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Kitsap Vim and Vigor | It's lace up, toughen up for Bremerton figure skaters
For breakfast each morning, 14-year-old Amber Cheremsak eats a chocolate muffin. It’s a tasty superstition. She’s been starting her days that way since summertime, when she ice skated her way to a third-place finish at the 2009 State Games of America. She hadn’t eaten anything the day of competition, but downed a chocolate muffin just before taking the ice, going on to land a coveted axel and skate a clean performance — all despite a stress fracture in her foot.
“I’m a really nervous person. I get the shakes before going on,” said Cheremsak, a pretty, pixie-like blonde wearing a bright orange skating dress.
She’s tough, too: Aside from the fracture, Cheremsak has twice sprained her knee, fractured a growth plate in her leg and sprained her wrist in her five years skating.
But it’s not that her lucky chocolate muffins aren’t working — injuries like these, along with the dedication to power through them, are par among the members of the Bremerton Figure Skating Club.
Of its 43 members, roughly half are skaters currently active in training and competition. Most others are parents of those skaters.
Christina Schmitt pulls double duty. She’s the club’s founder and president, and parent to Alec, 13, the club’s only male figure skater. Since the group’s 2006 incorporation, they have earned both regional and national titles and purchased a jump harness to be used in training, she said.
Beginning in May, skaters focus on competition, many going as far as Colorado to nab titles. After October, when most of the competitions are over, coaches Brenda Peterson and Outi Francis help the skaters to test into higher levels and create new programs for the upcoming season.
Alec took to the ice at age 6, when Schmitt signed him up for the Bremerton Ice Arena’s Learn to Skate program. That program is where many of the club’s members began, including Jackie Ashley.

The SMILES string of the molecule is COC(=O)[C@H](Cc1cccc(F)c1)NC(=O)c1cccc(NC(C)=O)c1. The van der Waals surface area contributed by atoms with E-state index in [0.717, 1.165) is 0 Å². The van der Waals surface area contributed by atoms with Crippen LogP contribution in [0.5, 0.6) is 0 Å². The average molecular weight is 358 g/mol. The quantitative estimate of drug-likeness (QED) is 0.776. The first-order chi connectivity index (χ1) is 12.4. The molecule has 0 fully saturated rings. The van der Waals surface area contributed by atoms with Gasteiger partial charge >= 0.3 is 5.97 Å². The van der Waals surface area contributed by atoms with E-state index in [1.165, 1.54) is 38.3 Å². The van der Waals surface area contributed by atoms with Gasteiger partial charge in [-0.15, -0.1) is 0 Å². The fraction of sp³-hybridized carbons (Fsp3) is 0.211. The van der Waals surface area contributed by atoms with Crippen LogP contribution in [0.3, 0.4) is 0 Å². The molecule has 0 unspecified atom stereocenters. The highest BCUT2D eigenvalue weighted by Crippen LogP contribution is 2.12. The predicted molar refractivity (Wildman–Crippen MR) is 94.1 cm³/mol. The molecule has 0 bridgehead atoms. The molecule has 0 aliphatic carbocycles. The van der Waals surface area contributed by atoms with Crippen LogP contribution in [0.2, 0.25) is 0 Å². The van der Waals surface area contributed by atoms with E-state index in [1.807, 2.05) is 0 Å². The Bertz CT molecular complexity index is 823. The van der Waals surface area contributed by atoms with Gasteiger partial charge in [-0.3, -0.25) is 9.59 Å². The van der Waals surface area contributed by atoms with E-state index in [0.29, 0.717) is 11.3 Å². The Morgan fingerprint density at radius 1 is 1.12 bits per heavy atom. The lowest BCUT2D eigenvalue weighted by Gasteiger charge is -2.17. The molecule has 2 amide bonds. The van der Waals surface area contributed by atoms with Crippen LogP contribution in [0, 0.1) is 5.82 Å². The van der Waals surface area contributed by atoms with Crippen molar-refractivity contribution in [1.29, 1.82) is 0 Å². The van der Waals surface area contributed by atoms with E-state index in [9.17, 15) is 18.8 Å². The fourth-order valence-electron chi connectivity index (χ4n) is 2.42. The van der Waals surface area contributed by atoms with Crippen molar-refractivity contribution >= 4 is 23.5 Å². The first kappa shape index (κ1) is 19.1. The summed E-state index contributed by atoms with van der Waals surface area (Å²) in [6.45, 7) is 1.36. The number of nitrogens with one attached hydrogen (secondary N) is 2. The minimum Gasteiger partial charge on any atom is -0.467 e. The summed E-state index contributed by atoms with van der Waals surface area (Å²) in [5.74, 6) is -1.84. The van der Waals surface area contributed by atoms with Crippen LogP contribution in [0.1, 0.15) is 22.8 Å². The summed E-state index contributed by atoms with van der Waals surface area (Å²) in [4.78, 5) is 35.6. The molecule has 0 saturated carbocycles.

But unlike many of her bladed peers, Ashley enrolled in Learn to Skate when she was 38, after taking her kids to the class. She continued skating, and calls it now a “sport for a lifetime.” She later joined the figure skating club, and has also become a private coach and Learn to Skate instructor. At 48, she is working on landing her “holy grail,” the axel. (Her kids have since moved on to archery.)
“It’s something that I completely fell in love with and intend to continue until I can’t anymore,” Ashley said. She is one of a handful of adult skaters in the club. “There’s always something new to learn and work on.”
Under U.S. Figure Skating Association guidelines, skaters work to meet various skill levels in both Moves in the Field (skills such as skating artistry and fine edging) and Free Skate (jumps and spins). There are separate level paths for youth and adults, and both groups can compete around the country.
Sherry Shopshire, mom to Shannon, a top skater at the club, said the sport offers more than just sharp skills on the ice. Mental toughness and dedication come too. Her daughter, 14, suffered an injury last year after colliding with another skater before a competition and taking a blade to the shin. But she has rebounded, and missed going to junior nationals by just two points last year. Shannon skates six days a week, usually two to three hours a day. She also trains off the ice with ballet and stamina workouts. She volunteers to teach kids to skate twice a week as well.
“You can’t be in this sport and not absolutely love it,” said Shopshire.
Still, she and many of the moms watching practice say the kids are just regular teens, despite their involvement in the sport. They go to movies, text and use Facebook.
Skating may be a major commitment for those on the ice, but it’s also quite the undertaking for parents, especially financially. Skates alone can cost upwards of $1,200.
Upon entering the rink, through the arena’s double doors that stand between the warm lobby and the frozen ice, the cold hits like a strong wind. Blades make a scraping noise against the frozen surface.
Kendal Reynold’s grace belies her young age. It’s Honeynut Cheerios at breakfast for her, an 11-year-old with a stellar sit spin. Reynolds began skating at age 6 using an old pair of hockey skates. Now she’s a regional champion working on landing a double loop. It’s events like the Olympics, which she’ll watch beginning today, that help to inspire her.
“They make it look so easy,” she said of those skaters who will complete for gold, silver and bronze. Reynolds especially likes Seabeck’s Ashley Wagner, who didn’t qualify for this year’s games, as well as U.S. team skater Rachel Flatt.
“They’re all Olympic hopefuls,” said Schmitt of the Bremerton club members. “Anything is possible. I would love to see one of these kids represent Bremerton and hear it announced at nationals.”
Ashley, who is taking the year off from competition to move up in levels, summed her decade of skating into a word: “joy.”
She serves as club secretary and chair of the adult skating committee. It is that group’s hope to encourage adult skaters in the area.
Get out on the ice
To learn more about the Bremerton Figure Skating Club, visit www.bremertonfsc.org. To find more information on the Learn to Skate program, visit www.bremertonice.com. The Bremerton Ice Center is located at 1950 Homer Jones Drive.